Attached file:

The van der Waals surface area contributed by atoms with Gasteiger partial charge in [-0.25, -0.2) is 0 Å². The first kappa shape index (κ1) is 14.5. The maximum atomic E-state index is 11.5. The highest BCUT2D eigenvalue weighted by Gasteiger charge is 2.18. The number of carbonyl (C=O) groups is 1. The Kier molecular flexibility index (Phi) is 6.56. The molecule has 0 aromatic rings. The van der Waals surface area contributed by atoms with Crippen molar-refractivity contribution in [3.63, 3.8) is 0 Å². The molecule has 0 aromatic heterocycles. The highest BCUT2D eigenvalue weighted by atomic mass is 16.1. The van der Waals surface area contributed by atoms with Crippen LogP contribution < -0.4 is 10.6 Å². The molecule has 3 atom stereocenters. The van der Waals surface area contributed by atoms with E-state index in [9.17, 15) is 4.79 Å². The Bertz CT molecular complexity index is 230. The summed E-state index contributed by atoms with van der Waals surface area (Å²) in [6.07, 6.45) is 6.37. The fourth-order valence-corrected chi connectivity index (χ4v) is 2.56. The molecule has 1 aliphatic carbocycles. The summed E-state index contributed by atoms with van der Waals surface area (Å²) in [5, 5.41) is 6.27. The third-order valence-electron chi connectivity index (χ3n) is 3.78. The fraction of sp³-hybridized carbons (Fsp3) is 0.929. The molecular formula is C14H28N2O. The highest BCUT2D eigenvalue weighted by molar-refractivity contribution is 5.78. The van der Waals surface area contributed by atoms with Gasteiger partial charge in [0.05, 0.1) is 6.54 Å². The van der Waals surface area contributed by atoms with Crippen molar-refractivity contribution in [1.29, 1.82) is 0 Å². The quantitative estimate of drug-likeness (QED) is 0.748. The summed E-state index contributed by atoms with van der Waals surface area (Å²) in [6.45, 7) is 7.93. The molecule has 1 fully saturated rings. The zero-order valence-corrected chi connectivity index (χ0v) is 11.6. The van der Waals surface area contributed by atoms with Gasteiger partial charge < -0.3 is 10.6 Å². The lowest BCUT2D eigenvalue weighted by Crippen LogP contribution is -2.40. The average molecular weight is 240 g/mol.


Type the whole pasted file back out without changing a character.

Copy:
The van der Waals surface area contributed by atoms with Gasteiger partial charge in [-0.25, -0.2) is 0 Å². The first kappa shape index (κ1) is 14.5. The maximum atomic E-state index is 11.5. The highest BCUT2D eigenvalue weighted by Gasteiger charge is 2.18. The number of carbonyl (C=O) groups is 1. The Kier molecular flexibility index (Phi) is 6.56. The molecule has 0 aromatic rings. The van der Waals surface area contributed by atoms with Crippen molar-refractivity contribution in [3.63, 3.8) is 0 Å². The molecule has 0 aromatic heterocycles. The highest BCUT2D eigenvalue weighted by atomic mass is 16.1. The van der Waals surface area contributed by atoms with Crippen LogP contribution < -0.4 is 10.6 Å². The molecule has 3 atom stereocenters. The van der Waals surface area contributed by atoms with E-state index in [9.17, 15) is 4.79 Å². The Bertz CT molecular complexity index is 230. The summed E-state index contributed by atoms with van der Waals surface area (Å²) in [6.07, 6.45) is 6.37. The fourth-order valence-corrected chi connectivity index (χ4v) is 2.56. The molecule has 1 aliphatic carbocycles. The summed E-state index contributed by atoms with van der Waals surface area (Å²) in [5, 5.41) is 6.27. The third-order valence-electron chi connectivity index (χ3n) is 3.78. The fraction of sp³-hybridized carbons (Fsp3) is 0.929. The molecular formula is C14H28N2O. The highest BCUT2D eigenvalue weighted by molar-refractivity contribution is 5.78. The van der Waals surface area contributed by atoms with Gasteiger partial charge in [0.05, 0.1) is 6.54 Å². The van der Waals surface area contributed by atoms with Crippen molar-refractivity contribution in [1.29, 1.82) is 0 Å². The quantitative estimate of drug-likeness (QED) is 0.748. The summed E-state index contributed by atoms with van der Waals surface area (Å²) in [6.45, 7) is 7.93. The molecule has 1 fully saturated rings. The zero-order valence-corrected chi connectivity index (χ0v) is 11.6. The van der Waals surface area contributed by atoms with Gasteiger partial charge < -0.3 is 10.6 Å². The lowest BCUT2D eigenvalue weighted by Crippen LogP contribution is -2.40. The average molecular weight is 240 g/mol.